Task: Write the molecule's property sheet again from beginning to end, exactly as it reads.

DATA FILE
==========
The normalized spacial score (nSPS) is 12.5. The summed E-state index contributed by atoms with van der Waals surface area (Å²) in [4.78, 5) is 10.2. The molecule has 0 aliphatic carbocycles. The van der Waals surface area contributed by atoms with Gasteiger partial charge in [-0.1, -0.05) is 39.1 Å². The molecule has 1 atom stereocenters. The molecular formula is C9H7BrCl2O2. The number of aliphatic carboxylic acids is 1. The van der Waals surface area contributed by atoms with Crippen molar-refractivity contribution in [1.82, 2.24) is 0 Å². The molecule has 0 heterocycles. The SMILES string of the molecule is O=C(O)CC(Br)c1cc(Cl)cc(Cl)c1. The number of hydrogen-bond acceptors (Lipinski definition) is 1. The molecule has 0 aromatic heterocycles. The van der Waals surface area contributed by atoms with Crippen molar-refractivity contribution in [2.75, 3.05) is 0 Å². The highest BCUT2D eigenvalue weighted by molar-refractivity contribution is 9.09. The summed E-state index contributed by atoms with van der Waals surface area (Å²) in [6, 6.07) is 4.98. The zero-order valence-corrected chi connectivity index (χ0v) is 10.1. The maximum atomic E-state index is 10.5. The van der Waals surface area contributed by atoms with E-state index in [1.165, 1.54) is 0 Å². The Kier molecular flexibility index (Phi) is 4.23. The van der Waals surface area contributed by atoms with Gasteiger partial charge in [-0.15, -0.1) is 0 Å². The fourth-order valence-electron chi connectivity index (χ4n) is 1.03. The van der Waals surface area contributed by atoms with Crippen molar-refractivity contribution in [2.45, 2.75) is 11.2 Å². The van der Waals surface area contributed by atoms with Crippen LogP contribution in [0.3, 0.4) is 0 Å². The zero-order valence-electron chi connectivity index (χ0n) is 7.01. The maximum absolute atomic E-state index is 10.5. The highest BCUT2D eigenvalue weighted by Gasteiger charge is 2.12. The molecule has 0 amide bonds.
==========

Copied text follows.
The normalized spacial score (nSPS) is 12.5. The summed E-state index contributed by atoms with van der Waals surface area (Å²) in [4.78, 5) is 10.2. The molecule has 0 aliphatic carbocycles. The van der Waals surface area contributed by atoms with Gasteiger partial charge in [-0.1, -0.05) is 39.1 Å². The molecule has 1 atom stereocenters. The molecular formula is C9H7BrCl2O2. The number of aliphatic carboxylic acids is 1. The van der Waals surface area contributed by atoms with Crippen molar-refractivity contribution in [1.82, 2.24) is 0 Å². The molecule has 0 heterocycles. The SMILES string of the molecule is O=C(O)CC(Br)c1cc(Cl)cc(Cl)c1. The number of hydrogen-bond acceptors (Lipinski definition) is 1. The molecule has 0 aromatic heterocycles. The van der Waals surface area contributed by atoms with Crippen molar-refractivity contribution in [2.75, 3.05) is 0 Å². The highest BCUT2D eigenvalue weighted by molar-refractivity contribution is 9.09. The summed E-state index contributed by atoms with van der Waals surface area (Å²) in [6, 6.07) is 4.98. The zero-order valence-corrected chi connectivity index (χ0v) is 10.1. The maximum atomic E-state index is 10.5. The van der Waals surface area contributed by atoms with E-state index in [1.165, 1.54) is 0 Å². The Kier molecular flexibility index (Phi) is 4.23. The van der Waals surface area contributed by atoms with Gasteiger partial charge in [-0.15, -0.1) is 0 Å². The fourth-order valence-electron chi connectivity index (χ4n) is 1.03. The van der Waals surface area contributed by atoms with Crippen molar-refractivity contribution in [2.45, 2.75) is 11.2 Å². The van der Waals surface area contributed by atoms with Crippen LogP contribution in [0.3, 0.4) is 0 Å². The zero-order valence-electron chi connectivity index (χ0n) is 7.01. The maximum absolute atomic E-state index is 10.5. The highest BCUT2D eigenvalue weighted by Gasteiger charge is 2.12. The molecule has 0 amide bonds.